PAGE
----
[U.S. officials said the database is designed to go beyond existing kill lists, mapping plans for the "disposition" of suspects beyond the reach of American drones.--Greg Miller, "Plan for hunting terrorists signals U.S. intends to keep adding names to kill lists," washingtonpost.com, October 23, 2012]

Greg Miller, Ellen Nakashima, and Karen DeYoung, "CIA drone strikes will get pass in counterterrorism playbook, officials say," washingtonpost.com, January 19, 2013

[Aside from the moral ugliness of violent covert action, its record as a national-security strategy isn't encouraging. On occasion, interventions have delivered short-term advantages to Washington, but in the long run they have usually sown deeper troubles. Lumumba's successor, the dictator Joseph Mobutu, may have been an ally of the United States until his death, in 1997, but his brutal rule prepared the way for Congo's recent descent into chaos. Memory of the C.I.A.'s hand in Mosadegh's overthrow stoked the anti-American fury of the Iranian Revolution, which confounds the United States to this day. Foreign policy is not a game of Risk. Great nations achieve lasting influence and security not by bloody gambits but through economic growth, scientific innovation, military deterrence, and the power of ideas.--Steve Coll, "REMOTE CONTROL: Our Drone Delusion," newyorker.com, January 19, 2013]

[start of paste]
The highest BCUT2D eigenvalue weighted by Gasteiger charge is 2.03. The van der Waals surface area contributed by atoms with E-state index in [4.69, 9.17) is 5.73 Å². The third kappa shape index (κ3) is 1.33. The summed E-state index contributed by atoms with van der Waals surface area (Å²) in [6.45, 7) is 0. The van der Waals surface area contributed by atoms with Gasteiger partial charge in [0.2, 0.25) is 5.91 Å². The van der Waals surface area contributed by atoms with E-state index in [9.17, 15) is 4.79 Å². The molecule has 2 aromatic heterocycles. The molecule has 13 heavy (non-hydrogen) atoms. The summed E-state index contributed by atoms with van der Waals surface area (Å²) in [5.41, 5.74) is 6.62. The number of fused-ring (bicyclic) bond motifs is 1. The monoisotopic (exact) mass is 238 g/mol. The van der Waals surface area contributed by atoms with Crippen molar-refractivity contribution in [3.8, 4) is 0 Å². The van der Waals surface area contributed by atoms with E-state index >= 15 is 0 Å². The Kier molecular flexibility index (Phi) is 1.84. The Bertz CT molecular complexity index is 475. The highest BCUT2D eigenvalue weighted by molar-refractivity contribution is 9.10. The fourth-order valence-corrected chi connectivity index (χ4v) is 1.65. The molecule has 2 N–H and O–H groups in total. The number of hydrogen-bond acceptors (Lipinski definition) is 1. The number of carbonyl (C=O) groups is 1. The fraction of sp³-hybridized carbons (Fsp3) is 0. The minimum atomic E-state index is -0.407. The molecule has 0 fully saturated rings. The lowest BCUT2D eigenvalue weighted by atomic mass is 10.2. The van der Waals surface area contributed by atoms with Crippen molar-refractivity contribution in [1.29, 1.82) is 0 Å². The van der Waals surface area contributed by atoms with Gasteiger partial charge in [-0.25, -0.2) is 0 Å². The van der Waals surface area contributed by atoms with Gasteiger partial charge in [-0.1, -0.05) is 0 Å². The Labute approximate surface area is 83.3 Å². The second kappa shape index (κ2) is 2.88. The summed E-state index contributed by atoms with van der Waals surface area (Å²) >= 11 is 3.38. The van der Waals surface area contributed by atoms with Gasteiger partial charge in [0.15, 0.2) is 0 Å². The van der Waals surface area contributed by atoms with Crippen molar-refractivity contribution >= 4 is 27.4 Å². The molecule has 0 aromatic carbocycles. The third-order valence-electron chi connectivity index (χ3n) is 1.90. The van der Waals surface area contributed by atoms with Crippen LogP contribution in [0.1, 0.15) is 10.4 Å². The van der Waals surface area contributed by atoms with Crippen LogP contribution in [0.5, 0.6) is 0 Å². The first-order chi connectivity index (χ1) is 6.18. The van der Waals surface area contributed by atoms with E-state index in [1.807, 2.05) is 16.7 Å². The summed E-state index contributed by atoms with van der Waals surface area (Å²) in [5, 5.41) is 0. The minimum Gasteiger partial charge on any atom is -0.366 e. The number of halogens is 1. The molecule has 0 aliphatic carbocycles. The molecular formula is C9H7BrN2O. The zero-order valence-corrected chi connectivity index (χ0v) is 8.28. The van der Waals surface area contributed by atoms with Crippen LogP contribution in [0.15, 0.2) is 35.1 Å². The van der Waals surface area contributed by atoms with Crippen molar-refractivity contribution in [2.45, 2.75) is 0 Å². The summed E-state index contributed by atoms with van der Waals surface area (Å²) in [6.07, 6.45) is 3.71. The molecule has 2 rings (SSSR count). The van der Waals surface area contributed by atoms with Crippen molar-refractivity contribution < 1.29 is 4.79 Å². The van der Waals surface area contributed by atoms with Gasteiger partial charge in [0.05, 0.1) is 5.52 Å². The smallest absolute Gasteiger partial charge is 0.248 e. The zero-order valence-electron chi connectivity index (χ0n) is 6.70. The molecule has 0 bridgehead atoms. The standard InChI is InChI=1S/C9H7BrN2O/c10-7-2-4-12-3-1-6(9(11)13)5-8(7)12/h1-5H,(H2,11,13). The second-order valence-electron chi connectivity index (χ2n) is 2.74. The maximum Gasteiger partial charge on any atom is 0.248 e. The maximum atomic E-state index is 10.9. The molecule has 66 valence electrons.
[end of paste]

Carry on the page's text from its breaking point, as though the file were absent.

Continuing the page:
["the United Nations, an institution created to eliminate war, is giving its approval to a new kind of war, as long as it's done properly"--David Swanson, "A New Kind of War Is Being Legalized," counterpunch.org, October 23, 2013]

"Secret memos 'show Pakistan endorsed US drone strikes'," bbc.co.uk, October 24, 2013

Gareth Porter, "The Blowback From Killing Mehsud'," counterpunch.org, November 8, 2013

DOCUMENTARY: "Unmanned: America's Drone Wars'," billmoyers.com, November 1, 2013

Heather Linebaugh, "'I worked on the US drone program. The public should know what really goes on'," theguardian.com, December 29, 2013

Jeremy Scahill and Glenn Greenwald, "The NSA's Secret Role in the U.S. Assassination Program," firstlook.org, February 10, 2014

Democracy Now!, February 28, 2014

John Zarocostas, "Over U.S. objection, U.N. Human Rights Council votes to probe legality of drone strikes," mcclatchydc.com, March 28, 2014